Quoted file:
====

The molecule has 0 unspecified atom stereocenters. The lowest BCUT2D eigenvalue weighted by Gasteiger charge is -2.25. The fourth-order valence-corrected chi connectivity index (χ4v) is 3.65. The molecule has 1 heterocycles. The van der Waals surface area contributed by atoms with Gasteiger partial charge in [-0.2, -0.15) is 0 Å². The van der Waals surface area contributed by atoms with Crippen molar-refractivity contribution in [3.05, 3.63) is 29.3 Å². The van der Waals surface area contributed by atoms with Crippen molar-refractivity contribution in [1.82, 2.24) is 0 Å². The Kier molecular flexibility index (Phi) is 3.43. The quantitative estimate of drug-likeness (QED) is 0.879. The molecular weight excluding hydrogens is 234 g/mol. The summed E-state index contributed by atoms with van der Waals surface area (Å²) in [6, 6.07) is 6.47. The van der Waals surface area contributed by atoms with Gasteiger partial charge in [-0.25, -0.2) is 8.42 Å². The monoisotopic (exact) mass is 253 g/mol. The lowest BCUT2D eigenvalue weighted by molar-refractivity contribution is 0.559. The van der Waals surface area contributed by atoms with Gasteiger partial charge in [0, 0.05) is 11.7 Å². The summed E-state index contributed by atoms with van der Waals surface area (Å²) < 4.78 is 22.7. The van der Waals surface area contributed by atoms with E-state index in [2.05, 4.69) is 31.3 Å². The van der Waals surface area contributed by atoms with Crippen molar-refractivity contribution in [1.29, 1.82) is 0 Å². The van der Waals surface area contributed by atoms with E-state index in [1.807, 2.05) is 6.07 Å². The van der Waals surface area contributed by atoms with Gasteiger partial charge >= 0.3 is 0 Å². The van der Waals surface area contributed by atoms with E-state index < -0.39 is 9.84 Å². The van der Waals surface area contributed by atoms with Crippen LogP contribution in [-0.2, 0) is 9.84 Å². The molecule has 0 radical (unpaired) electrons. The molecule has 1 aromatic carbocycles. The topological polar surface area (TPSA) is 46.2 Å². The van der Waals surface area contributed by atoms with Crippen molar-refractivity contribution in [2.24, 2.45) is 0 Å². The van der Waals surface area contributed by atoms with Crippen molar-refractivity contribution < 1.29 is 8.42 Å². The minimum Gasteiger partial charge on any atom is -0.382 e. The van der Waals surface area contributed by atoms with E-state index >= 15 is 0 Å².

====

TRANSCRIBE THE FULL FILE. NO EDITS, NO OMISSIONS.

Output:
The molecule has 0 unspecified atom stereocenters. The lowest BCUT2D eigenvalue weighted by Gasteiger charge is -2.25. The fourth-order valence-corrected chi connectivity index (χ4v) is 3.65. The molecule has 1 heterocycles. The van der Waals surface area contributed by atoms with Gasteiger partial charge in [-0.2, -0.15) is 0 Å². The van der Waals surface area contributed by atoms with Crippen molar-refractivity contribution in [3.05, 3.63) is 29.3 Å². The van der Waals surface area contributed by atoms with Crippen molar-refractivity contribution in [1.82, 2.24) is 0 Å². The Kier molecular flexibility index (Phi) is 3.43. The quantitative estimate of drug-likeness (QED) is 0.879. The molecular weight excluding hydrogens is 234 g/mol. The summed E-state index contributed by atoms with van der Waals surface area (Å²) in [6, 6.07) is 6.47. The van der Waals surface area contributed by atoms with Gasteiger partial charge in [-0.25, -0.2) is 8.42 Å². The monoisotopic (exact) mass is 253 g/mol. The lowest BCUT2D eigenvalue weighted by molar-refractivity contribution is 0.559. The van der Waals surface area contributed by atoms with Gasteiger partial charge in [0, 0.05) is 11.7 Å². The summed E-state index contributed by atoms with van der Waals surface area (Å²) < 4.78 is 22.7. The van der Waals surface area contributed by atoms with E-state index in [2.05, 4.69) is 31.3 Å². The van der Waals surface area contributed by atoms with Crippen molar-refractivity contribution in [1.29, 1.82) is 0 Å². The van der Waals surface area contributed by atoms with E-state index in [1.807, 2.05) is 6.07 Å². The van der Waals surface area contributed by atoms with Gasteiger partial charge >= 0.3 is 0 Å². The van der Waals surface area contributed by atoms with E-state index < -0.39 is 9.84 Å². The van der Waals surface area contributed by atoms with Crippen LogP contribution in [-0.2, 0) is 9.84 Å². The molecule has 0 radical (unpaired) electrons. The molecule has 1 aromatic carbocycles. The topological polar surface area (TPSA) is 46.2 Å². The van der Waals surface area contributed by atoms with Crippen molar-refractivity contribution in [2.24, 2.45) is 0 Å². The van der Waals surface area contributed by atoms with Crippen molar-refractivity contribution < 1.29 is 8.42 Å². The minimum Gasteiger partial charge on any atom is -0.382 e. The van der Waals surface area contributed by atoms with E-state index >= 15 is 0 Å².